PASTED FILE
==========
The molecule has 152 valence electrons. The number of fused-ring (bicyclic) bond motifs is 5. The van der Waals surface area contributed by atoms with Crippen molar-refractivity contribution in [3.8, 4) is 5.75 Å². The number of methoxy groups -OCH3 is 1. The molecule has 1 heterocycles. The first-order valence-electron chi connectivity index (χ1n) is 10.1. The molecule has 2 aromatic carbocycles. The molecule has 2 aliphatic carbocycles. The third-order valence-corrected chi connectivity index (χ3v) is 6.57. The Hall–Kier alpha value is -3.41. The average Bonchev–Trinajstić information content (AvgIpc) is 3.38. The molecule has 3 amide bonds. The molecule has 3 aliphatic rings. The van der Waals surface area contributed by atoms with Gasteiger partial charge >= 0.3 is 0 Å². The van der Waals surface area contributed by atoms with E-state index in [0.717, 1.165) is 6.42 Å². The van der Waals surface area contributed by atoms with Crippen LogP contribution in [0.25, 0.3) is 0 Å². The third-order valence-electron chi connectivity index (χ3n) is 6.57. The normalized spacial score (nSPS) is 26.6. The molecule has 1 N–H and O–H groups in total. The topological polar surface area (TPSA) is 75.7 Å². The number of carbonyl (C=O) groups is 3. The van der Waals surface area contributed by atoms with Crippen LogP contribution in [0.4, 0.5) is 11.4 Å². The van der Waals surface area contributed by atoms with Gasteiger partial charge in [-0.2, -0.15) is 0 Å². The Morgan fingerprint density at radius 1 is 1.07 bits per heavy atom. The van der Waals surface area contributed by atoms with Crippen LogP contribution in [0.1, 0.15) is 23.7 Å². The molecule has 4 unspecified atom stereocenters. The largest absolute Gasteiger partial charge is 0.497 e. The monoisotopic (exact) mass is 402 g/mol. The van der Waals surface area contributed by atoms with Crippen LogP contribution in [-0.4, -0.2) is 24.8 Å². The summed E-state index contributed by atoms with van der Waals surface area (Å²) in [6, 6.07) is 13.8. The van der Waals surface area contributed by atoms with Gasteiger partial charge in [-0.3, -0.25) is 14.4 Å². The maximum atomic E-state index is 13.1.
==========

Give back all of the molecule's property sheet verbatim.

The molecule has 152 valence electrons. The number of fused-ring (bicyclic) bond motifs is 5. The van der Waals surface area contributed by atoms with Crippen molar-refractivity contribution in [3.8, 4) is 5.75 Å². The number of methoxy groups -OCH3 is 1. The molecule has 1 heterocycles. The first-order valence-electron chi connectivity index (χ1n) is 10.1. The molecule has 2 aromatic carbocycles. The molecule has 2 aliphatic carbocycles. The third-order valence-corrected chi connectivity index (χ3v) is 6.57. The Hall–Kier alpha value is -3.41. The average Bonchev–Trinajstić information content (AvgIpc) is 3.38. The molecule has 3 amide bonds. The molecule has 3 aliphatic rings. The van der Waals surface area contributed by atoms with Gasteiger partial charge >= 0.3 is 0 Å². The van der Waals surface area contributed by atoms with E-state index in [0.717, 1.165) is 6.42 Å². The van der Waals surface area contributed by atoms with Crippen LogP contribution in [0.25, 0.3) is 0 Å². The third-order valence-electron chi connectivity index (χ3n) is 6.57. The normalized spacial score (nSPS) is 26.6. The molecule has 1 N–H and O–H groups in total. The topological polar surface area (TPSA) is 75.7 Å². The number of carbonyl (C=O) groups is 3. The van der Waals surface area contributed by atoms with Crippen LogP contribution in [0.4, 0.5) is 11.4 Å². The van der Waals surface area contributed by atoms with Gasteiger partial charge in [-0.2, -0.15) is 0 Å². The Morgan fingerprint density at radius 1 is 1.07 bits per heavy atom. The van der Waals surface area contributed by atoms with Crippen LogP contribution in [0.1, 0.15) is 23.7 Å². The molecule has 4 unspecified atom stereocenters. The largest absolute Gasteiger partial charge is 0.497 e. The monoisotopic (exact) mass is 402 g/mol. The van der Waals surface area contributed by atoms with Crippen LogP contribution in [-0.4, -0.2) is 24.8 Å². The summed E-state index contributed by atoms with van der Waals surface area (Å²) in [6, 6.07) is 13.8. The van der Waals surface area contributed by atoms with Gasteiger partial charge in [-0.3, -0.25) is 14.4 Å². The maximum atomic E-state index is 13.1.